November 29, 2017
While this hypothetical isn’t necessarily an ideal model, it is eminently possible to combine the health care security Democrats insist upon with the freedom that Republicans believe in, killing the mandate while dramatically reducing premiums and continuing to provide moderate-income households ample reason to get covered instead of rolling the dice.
The key point is that every dollar of the projected savings from killing the individual mandate depends on keeping ObamaCare just as consumer unfriendly as it was in 2017. In other words, taking those savings – all that extra tax revenue lying around because even more people leave their health insurance tax credits unclaimed — and applying it to tax cuts means that a significant chunk of the funding now available for health insurance premium tax credits will essentially disappear, all but ruling out consumer-friendly and coverage-increasing reforms of the ACA in a fiscally fraught future.
November 19, 2017
Your premiums are going to go up in 2018. The national-average increase is a smidge over 27 percent, but depending on the state you live in, the hike could skyrocket to as much as 81 percent. Freedom Partners has created a state-by-state 2018 “Premium Increase Tracker”.
November 2, 2017
But an unavoidable part of the high cost of U.S. health care is how much we pay doctors — twice as much on average as physicians in other wealthy countries. Because our doctors are paid, on average, more than $250,000 a year (even after malpractice insurance and other expenses), and more than 900,000 doctors in the country, that means we pay an extra $100 billion a year in doctor salaries. That works out to more than $700 per U.S. household per year. We can think of this as a kind of doctors’ tax.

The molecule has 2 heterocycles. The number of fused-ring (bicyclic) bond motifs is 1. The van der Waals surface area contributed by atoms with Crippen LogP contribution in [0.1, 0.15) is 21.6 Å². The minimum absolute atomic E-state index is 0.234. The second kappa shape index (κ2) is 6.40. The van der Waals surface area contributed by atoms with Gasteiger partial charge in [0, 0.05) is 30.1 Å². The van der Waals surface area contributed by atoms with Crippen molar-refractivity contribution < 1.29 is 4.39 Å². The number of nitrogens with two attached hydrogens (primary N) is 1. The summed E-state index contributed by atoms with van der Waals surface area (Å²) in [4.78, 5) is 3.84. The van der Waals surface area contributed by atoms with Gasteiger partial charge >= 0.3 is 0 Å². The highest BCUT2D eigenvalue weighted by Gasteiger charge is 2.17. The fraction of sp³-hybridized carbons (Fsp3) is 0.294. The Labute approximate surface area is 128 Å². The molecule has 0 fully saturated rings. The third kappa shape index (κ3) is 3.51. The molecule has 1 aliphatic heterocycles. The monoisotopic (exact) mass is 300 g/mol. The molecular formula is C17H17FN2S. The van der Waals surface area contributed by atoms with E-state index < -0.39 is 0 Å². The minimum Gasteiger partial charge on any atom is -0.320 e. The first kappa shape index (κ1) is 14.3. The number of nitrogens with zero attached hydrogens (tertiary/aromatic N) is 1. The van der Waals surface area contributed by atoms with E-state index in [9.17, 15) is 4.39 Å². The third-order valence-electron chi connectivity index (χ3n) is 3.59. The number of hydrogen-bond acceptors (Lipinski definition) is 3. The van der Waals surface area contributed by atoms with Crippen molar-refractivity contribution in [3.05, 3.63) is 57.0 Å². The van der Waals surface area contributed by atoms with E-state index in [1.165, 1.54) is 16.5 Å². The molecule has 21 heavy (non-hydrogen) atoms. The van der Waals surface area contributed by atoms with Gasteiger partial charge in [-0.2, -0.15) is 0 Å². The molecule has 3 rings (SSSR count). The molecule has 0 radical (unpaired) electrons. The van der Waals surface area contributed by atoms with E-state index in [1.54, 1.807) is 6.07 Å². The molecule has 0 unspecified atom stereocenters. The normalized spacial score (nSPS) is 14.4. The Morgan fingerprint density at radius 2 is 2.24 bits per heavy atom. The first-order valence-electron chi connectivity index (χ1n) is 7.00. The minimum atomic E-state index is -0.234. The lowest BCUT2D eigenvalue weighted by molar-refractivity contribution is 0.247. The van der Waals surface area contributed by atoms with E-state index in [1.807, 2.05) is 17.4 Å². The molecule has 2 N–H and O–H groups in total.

Source: The problem of doctors’ salaries
November 2, 2017
The effects of health insurance on poverty have been difficult to ascertain because US poverty measures have not taken into account the need for health care and the value of health benefits. We developed the first US poverty measure to include the need for health insurance and to count health insurance benefits as resources available to meet that need—in other words, a health-inclusive poverty measure. We estimated the direct effects of health insurance benefits on health-inclusive poverty for people younger than age sixty-five, comparing the impacts of different health insurance programs and of nonhealth means-tested cash and in-kind benefits, refundable tax credits, and nonhealth social insurance programs. Private health insurance benefits reduced poverty by 3.7 percentage points. Public health insurance benefits (from Medicare, Medicaid, and Affordable Care Act premium subsidies) accounted for nearly one-third of the overall poverty reduction from public benefits. Poor adults with neither children nor a disability experienced little poverty relief from public programs, and what relief they did receive came mostly from premium subsidies and other public health insurance benefits. Medicaid had a larger effect on child poverty than all nonhealth means-tested benefits combined.
Source: Estimating The Effects Of Health Insurance And Other Social Programs On Poverty Under The Affordable Care Act | Health Affairs